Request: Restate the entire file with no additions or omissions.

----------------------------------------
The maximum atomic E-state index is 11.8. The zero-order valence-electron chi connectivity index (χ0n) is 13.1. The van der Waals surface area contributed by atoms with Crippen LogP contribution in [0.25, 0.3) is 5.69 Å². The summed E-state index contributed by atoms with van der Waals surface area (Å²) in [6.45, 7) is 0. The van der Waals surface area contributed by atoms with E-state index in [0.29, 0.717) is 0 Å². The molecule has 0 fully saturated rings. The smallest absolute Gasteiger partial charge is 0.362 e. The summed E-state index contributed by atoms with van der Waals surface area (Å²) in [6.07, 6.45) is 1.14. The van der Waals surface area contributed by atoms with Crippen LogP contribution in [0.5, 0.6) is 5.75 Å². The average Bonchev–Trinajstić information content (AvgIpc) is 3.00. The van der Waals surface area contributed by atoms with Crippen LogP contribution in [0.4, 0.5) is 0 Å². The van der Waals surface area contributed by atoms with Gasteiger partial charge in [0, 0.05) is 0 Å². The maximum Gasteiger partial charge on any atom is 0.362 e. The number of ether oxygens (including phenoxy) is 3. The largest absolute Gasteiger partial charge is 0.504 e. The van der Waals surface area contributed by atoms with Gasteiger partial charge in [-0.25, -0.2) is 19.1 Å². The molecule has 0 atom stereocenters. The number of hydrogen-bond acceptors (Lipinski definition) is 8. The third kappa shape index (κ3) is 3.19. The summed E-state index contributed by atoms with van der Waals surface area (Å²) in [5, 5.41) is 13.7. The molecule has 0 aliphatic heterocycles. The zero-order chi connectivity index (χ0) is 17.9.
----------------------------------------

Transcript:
The maximum atomic E-state index is 11.8. The zero-order valence-electron chi connectivity index (χ0n) is 13.1. The van der Waals surface area contributed by atoms with Crippen LogP contribution in [0.25, 0.3) is 5.69 Å². The summed E-state index contributed by atoms with van der Waals surface area (Å²) in [6.45, 7) is 0. The van der Waals surface area contributed by atoms with E-state index in [0.29, 0.717) is 0 Å². The molecule has 0 fully saturated rings. The smallest absolute Gasteiger partial charge is 0.362 e. The summed E-state index contributed by atoms with van der Waals surface area (Å²) in [6.07, 6.45) is 1.14. The van der Waals surface area contributed by atoms with Crippen LogP contribution in [0.5, 0.6) is 5.75 Å². The average Bonchev–Trinajstić information content (AvgIpc) is 3.00. The van der Waals surface area contributed by atoms with Crippen LogP contribution in [0.4, 0.5) is 0 Å². The van der Waals surface area contributed by atoms with Gasteiger partial charge in [0, 0.05) is 0 Å². The maximum Gasteiger partial charge on any atom is 0.362 e. The number of ether oxygens (including phenoxy) is 3. The largest absolute Gasteiger partial charge is 0.504 e. The van der Waals surface area contributed by atoms with Gasteiger partial charge in [-0.25, -0.2) is 19.1 Å². The molecule has 0 atom stereocenters. The number of hydrogen-bond acceptors (Lipinski definition) is 8. The third kappa shape index (κ3) is 3.19. The summed E-state index contributed by atoms with van der Waals surface area (Å²) in [5, 5.41) is 13.7. The molecule has 0 aliphatic heterocycles. The zero-order chi connectivity index (χ0) is 17.9.